But for heavens sake can we have some new ideas and subsequent movies please. I mean there are some potentially fantastic potential seeds of films out there, I have a few good ones. Not least of these is Mister Benn (not Bean) the movie. A real action hero. I think I will even have a go at writing a screen play, you never know.

The Olympic losing spirit

With the Olympics still dominating the news I find it a bit nauseating that the message promoted by the media is one of 'taking part' not winning. This has been deemed the most important element of the events even to the point that the athletes themselves are regurgitating this nonsense. How many times have we heard over the past few days, 'It's not about about the medals it's about taking part.'? If this is the medias way of managing the publics expectations then at least give the poor competitors credit for trying their best instead of pouncing on them the moment they fail to win, either the expected medal or any medal at all with questions like;

'So Tom, no medal today? Talk me through it.'

It's pretty obvious, especially after seeing Euan Burton's devastation when he lost in his opening bout, that our athletes are trying their utmost, even with the promoted expectations of mediocrity. This is a particular good example, the pre-competition mantra, it's all about taking part' was very quickly replaced by a direct attack from a leading official from the British Judo Association, Densign White, blaming the teams 'lack of commitment' on their perceived poor performance, not really the encouragement and support required to raise the morale of the remaining fighters.

In football tournaments the media raise the publics expectations, praising and elevating our footballing gaggle of mediocre buffoons to heroes prior to the event. Then, as they habitually crash out of the competition at an early stage, release a torrent of abuse lambasting the team in general and the manager in particular. In contrast, well slightly, the media have once more raised the competing British athletes to heroic status but still the parallel message of mediocrity remains, perhaps as the safety net for failure.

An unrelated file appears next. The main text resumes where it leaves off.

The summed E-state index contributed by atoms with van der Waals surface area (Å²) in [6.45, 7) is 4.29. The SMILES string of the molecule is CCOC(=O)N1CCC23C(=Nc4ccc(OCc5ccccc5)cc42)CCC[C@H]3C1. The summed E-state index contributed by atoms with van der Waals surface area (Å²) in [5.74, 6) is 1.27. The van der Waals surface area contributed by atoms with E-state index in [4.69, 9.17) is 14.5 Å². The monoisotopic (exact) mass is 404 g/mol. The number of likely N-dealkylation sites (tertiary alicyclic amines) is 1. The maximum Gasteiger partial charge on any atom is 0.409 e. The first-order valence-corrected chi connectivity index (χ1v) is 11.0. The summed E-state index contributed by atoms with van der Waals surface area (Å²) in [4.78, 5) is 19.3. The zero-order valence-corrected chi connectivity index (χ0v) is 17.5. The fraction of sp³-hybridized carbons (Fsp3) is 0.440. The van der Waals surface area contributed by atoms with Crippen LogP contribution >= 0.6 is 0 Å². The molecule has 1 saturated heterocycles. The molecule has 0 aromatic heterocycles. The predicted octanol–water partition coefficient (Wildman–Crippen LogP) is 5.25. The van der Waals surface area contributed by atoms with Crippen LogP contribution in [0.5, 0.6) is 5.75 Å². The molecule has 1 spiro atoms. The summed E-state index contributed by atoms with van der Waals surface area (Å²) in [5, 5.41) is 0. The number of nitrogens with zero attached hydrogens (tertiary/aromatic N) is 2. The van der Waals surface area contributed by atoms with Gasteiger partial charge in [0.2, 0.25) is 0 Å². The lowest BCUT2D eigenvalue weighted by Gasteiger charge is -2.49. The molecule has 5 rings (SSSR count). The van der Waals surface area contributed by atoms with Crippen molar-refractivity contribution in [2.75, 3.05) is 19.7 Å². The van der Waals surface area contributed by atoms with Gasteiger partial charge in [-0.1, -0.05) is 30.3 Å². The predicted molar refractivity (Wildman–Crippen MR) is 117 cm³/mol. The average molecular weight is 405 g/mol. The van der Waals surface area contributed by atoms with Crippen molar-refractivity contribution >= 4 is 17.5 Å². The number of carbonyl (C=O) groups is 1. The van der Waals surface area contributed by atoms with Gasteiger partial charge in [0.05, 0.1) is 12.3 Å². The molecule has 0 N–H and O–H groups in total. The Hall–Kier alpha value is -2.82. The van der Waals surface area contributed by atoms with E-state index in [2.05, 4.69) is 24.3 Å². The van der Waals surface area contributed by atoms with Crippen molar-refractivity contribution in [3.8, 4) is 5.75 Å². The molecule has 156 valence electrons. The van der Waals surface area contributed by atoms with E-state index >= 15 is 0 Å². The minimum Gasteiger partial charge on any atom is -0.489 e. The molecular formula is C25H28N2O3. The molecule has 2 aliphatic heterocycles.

I expect that our athletes have the desire to succeed but it must be difficult when the national attitude to competition is merely to take part. This can be seen at Infant, primary and junior schools throughout the land on sports days when non-competitive events take place where there are no winners, no losers and no point. Countries such as the USA and Australia certainly do not have this approach and have a great deal of success with it.

With all of this said, it is obvious to me that the British attitude of 'taking part' can be improved. It is obviously unfair when athletes have a talent for a particular discipline, they have an advantage over those who do not. Let's get the team together but let them draw lots to see which events they compete in, that will ensure that it is all about taking part with no chance at all of winning anything, or very little, and hence no disappointments. This can even apply to the winter sports, this is a positive approach and will allow the poor athletes to try something new rather than an event they have stuck at for a minimum of ten years.